In this episode, Alan reads and discusses the poem "The Danger Moments" by Denise Levertov.

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Poetry to the Brim - Episode 7: “The Danger Moments” by Denise Levertov
In this episode, Alan reads and discusses the poem “The Danger Moments” by Denise Levertov. --- Support this podcast: https://anchor.fm/poetrytothebrim/support

Transcript

Hello everyone. You're listening to Poetry to the Brim.

Today I'll be reading the poem "The Danger Moments" by the British-American poet Denise Levertov. This one is from her exquisite collection Sands of the Well, published in 1996, the year before her death. I'll be leaving a link of Levertov herself reading the poem in the show notes section at the bottom of the episode transcript. For this episode, I highly recommend you have the poem text visible, since I'll be talking quite a bit about its form.

--

"The Danger Moments" by Denise Levertov

Some days, some moments
shiver in extreme fragility.
A trembling brittleness
of oak and iron. Splinterings, glassy shatterings,
threaten.
Evaporations of granite.
These are the danger moments:

different from fear of what we do, have done,
may do. Different from apprehension
of mortality, the closing cadence
of lived phrases, a continuum.

These are outside the pattern.

You’ve heard the way infant and ancient sleepers
stop sometimes between
one breath and the next?
You know the terror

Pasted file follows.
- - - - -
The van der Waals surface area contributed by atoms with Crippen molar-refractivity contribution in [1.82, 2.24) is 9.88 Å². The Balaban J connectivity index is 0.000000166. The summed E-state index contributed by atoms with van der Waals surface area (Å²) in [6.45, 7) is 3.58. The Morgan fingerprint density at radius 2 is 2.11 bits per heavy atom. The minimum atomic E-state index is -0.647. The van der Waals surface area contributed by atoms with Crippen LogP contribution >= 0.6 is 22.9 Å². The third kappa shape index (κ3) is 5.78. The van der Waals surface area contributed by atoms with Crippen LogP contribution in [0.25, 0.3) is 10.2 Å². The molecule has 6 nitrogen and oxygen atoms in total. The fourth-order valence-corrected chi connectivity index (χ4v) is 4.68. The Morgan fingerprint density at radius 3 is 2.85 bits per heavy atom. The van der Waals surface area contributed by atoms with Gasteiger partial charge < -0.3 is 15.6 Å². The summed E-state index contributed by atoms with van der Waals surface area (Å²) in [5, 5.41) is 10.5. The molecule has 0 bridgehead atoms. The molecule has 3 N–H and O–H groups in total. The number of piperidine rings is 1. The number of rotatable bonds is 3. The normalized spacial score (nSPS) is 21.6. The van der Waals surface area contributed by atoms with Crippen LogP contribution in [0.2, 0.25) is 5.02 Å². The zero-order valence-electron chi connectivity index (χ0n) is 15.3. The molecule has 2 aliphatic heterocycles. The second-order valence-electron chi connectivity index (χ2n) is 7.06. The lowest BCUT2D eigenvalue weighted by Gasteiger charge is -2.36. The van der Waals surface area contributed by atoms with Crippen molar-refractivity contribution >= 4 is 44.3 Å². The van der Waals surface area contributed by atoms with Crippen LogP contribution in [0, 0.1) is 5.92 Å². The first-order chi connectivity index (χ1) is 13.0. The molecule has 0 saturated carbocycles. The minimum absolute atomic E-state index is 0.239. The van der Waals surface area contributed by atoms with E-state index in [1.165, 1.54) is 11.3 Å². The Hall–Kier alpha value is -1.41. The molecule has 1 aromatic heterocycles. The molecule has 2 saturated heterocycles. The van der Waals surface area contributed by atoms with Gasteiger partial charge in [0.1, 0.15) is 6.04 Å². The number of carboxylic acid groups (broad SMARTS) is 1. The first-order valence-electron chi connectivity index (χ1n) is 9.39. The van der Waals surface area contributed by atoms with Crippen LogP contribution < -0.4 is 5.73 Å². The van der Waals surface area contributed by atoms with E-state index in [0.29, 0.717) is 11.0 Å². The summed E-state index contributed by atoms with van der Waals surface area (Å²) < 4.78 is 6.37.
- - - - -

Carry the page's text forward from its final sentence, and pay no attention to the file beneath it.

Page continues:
of watching them.
It’s like that.

As if the world were a thought
God was thinking and then
not thinking. Divine attention
turned away. Will breath and thought
resume?
They do, for now.

--

So I think this is a model poem in terms of how much one can accomplish via the form of a poem. As I mentioned in the intro, I'll mostly be discussing what I noticed about the form, and then end with a few words about what I gather to be its meaning and significance.

Before going into the poem's form, I wanted to quote Levertov from her book of prose called The Poet in the World where she goes beyond the typical understanding of form as you know the number of lines and stanzas, the common formal types (sonnets, sestinas, and so on). She says, "Form is the total interactive functioning of content and language, including every contributing element" [2, p. 60]. She states elsewhere that the form is revealed by the demands of the content, and yet the content "can only be discovered in form" [2, p. 3]. In other words, form is spoken into existence by what is being said. I really recommend that book by the way, for both readers and writers of poetry.

Alright, so now I'll speak a bit about the poem's form, analyzing it from top to bottom mostly.